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A few weeks ago I had the opportunity to climb with, and observe a climber in his 20’s who is currently working his way through the 5.11 grade. One of the climbs we were on together was a 5.11d, a grade he had not yet successfully climbed. On his first attempt he essentially tried to flash the route and fell at the crux. He hung on the rope for a minute then tried the crux again; and again he fell. After another rest he tried again, and fell again. He repeated this pattern several times before getting through the crux.  Higher on the route he took a large fall because he climbed past the obvious clipping position and attempted to clip from a far less stable position with his feet five or six feet above the last bolt.  He left the crag that day without doing the route, without learning much about the route, and with his cage rattled due to a big fall. (more…)

A Break From Climbing?

Wednesday, December 7th, 2011
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Every year I take the month of December off from climbing, but a hectic holiday schedule (why does everyone wait until December to throw a party?) is not the only reason to break. Overtraining can take a toll both physically and mentally – you might need an extended break if you’re experiencing some or all of these signs: (more…)

Case Study: Climber X part 3

Thursday, November 17th, 2011
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The goal of our last working session was to piece together a training plan for X. Before launching into our plan, let’s summarize what we discovered the two previous days. First, X’s strengths are

  • Physical: stamina
  • Movement: turning
  • Hold type: crimps
  • Solid route pyramid topping out at 11d

Case Study: Climber X

Tuesday, November 15th, 2011
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I received an email recently from a Canadian who wanted a hands-on assessment and assistance creating an improvement plan. We arranged a visit to my humble facility in central Virginia, and he arrived yesterday. I thought it might be instructive for many of us if I blogged about this real world example of how you might go about assessing your abilities, conjuring a goal, and then putting an improvement plan together. Climber X is here for the week so follow along as I dig into his abilities and desires and then help him plot a course for success. (more…)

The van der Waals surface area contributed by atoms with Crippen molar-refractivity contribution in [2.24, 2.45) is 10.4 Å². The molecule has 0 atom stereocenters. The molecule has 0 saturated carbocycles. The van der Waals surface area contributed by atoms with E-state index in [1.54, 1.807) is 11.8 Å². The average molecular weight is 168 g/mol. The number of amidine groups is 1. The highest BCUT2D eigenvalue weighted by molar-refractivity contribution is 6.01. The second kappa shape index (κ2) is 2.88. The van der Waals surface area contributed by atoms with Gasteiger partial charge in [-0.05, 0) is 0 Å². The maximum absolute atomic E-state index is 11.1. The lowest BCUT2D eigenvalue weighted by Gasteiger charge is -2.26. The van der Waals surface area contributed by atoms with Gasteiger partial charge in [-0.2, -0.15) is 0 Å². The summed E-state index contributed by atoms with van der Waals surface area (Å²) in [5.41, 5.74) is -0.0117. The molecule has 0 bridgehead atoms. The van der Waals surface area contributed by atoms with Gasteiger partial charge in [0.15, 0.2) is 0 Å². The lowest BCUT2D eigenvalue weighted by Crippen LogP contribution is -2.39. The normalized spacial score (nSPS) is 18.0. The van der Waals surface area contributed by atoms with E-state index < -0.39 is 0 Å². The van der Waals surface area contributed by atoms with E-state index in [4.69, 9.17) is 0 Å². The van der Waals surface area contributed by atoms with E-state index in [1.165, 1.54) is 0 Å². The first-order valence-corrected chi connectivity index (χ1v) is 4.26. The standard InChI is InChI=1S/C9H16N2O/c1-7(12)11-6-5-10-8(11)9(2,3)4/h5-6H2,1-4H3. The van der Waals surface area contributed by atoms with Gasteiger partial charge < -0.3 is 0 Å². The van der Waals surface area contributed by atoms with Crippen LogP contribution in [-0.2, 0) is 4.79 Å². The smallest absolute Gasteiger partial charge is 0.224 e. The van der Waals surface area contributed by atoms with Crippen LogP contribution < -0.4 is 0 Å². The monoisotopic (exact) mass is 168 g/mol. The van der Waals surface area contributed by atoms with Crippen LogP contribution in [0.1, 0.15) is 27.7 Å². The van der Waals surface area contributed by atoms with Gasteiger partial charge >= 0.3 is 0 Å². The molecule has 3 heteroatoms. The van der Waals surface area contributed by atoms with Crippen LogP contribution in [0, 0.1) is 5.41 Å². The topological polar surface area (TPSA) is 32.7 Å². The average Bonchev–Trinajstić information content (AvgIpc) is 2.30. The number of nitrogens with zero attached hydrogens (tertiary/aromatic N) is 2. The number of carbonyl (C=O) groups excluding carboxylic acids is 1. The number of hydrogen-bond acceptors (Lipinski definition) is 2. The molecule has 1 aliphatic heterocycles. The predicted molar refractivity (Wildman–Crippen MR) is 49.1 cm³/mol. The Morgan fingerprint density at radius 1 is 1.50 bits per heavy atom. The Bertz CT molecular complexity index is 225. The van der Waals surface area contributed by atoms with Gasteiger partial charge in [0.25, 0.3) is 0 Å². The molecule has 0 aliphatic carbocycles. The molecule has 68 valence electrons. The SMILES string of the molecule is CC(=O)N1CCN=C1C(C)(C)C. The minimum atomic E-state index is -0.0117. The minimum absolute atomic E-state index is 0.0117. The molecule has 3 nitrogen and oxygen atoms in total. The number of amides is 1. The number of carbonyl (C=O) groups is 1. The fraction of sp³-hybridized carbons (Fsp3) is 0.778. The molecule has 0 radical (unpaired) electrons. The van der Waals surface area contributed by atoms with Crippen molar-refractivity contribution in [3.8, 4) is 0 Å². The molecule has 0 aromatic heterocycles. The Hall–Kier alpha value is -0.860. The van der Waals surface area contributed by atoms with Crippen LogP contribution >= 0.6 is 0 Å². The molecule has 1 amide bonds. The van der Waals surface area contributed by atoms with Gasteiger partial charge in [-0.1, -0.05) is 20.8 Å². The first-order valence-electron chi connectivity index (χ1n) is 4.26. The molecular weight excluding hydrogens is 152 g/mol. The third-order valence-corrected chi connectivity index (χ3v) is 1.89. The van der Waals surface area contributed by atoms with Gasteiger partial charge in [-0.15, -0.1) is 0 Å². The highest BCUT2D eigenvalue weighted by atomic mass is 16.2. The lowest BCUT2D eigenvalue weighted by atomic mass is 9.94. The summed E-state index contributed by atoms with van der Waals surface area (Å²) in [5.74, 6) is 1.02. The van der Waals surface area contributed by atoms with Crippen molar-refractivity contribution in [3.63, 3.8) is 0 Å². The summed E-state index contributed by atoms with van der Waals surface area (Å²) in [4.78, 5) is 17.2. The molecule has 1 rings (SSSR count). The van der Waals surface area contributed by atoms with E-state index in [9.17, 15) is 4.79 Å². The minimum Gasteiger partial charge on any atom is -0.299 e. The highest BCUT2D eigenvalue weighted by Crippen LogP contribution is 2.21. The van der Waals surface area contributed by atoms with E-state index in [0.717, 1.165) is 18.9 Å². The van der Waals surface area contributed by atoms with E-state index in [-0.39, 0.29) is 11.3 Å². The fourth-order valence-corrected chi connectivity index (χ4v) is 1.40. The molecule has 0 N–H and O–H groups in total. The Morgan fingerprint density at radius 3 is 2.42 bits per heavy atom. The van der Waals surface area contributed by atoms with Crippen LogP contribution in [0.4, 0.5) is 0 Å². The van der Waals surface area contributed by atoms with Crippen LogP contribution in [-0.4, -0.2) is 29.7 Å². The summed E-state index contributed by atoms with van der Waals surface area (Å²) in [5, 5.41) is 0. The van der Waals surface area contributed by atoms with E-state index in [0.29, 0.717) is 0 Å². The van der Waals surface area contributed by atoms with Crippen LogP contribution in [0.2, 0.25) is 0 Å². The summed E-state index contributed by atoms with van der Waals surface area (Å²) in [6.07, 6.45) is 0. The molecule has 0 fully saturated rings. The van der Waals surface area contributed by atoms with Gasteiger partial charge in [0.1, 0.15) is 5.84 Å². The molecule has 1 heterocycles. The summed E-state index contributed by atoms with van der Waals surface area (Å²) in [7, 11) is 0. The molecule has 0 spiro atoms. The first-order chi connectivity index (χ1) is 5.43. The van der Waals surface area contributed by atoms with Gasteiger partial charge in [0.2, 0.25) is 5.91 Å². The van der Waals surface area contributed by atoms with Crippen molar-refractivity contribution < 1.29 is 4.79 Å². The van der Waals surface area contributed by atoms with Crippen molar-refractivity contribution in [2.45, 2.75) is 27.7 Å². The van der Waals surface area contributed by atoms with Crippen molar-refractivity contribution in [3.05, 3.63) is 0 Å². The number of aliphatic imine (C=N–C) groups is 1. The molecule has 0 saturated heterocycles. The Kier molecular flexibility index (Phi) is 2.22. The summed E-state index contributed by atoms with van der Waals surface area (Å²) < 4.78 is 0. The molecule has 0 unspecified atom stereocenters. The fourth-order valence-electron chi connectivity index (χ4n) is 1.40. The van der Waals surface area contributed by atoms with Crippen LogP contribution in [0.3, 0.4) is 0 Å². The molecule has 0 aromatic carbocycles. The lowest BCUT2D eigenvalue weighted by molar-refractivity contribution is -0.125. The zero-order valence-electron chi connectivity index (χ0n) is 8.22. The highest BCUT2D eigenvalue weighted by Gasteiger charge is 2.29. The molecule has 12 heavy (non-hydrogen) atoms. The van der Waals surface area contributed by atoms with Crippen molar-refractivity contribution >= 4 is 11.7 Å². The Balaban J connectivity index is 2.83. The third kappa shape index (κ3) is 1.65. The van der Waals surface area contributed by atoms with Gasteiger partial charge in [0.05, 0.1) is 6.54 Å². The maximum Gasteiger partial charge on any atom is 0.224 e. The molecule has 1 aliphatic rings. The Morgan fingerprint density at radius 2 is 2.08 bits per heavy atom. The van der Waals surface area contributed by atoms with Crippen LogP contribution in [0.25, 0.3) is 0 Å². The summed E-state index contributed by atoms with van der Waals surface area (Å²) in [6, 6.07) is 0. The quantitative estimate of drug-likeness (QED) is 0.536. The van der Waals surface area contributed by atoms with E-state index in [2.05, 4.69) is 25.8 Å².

Program Design for Climbing Part 3

Wednesday, October 19th, 2011
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Sport-Specific Training continued / Handgrip Exercisers

By Douglas Hunter

In part 2 I listed three basic criteria for specificity: (more…)

Program Design for Climbing Part 2

Wednesday, October 12th, 2011
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Sport-Specific Training

By Douglas Hunter

In my first post the first item on my list of program design elements was understanding the proper use of, and differences between training activities; as well as understanding the differences between primary and supplemental training.

This was intentional, as it’s an issue that is widely misunderstood in the climbing community; many books and articles have not done a good job making the distinction between primary and supplemental training. Further, the principle of specificity is largely missing from the climbing literature. (more…)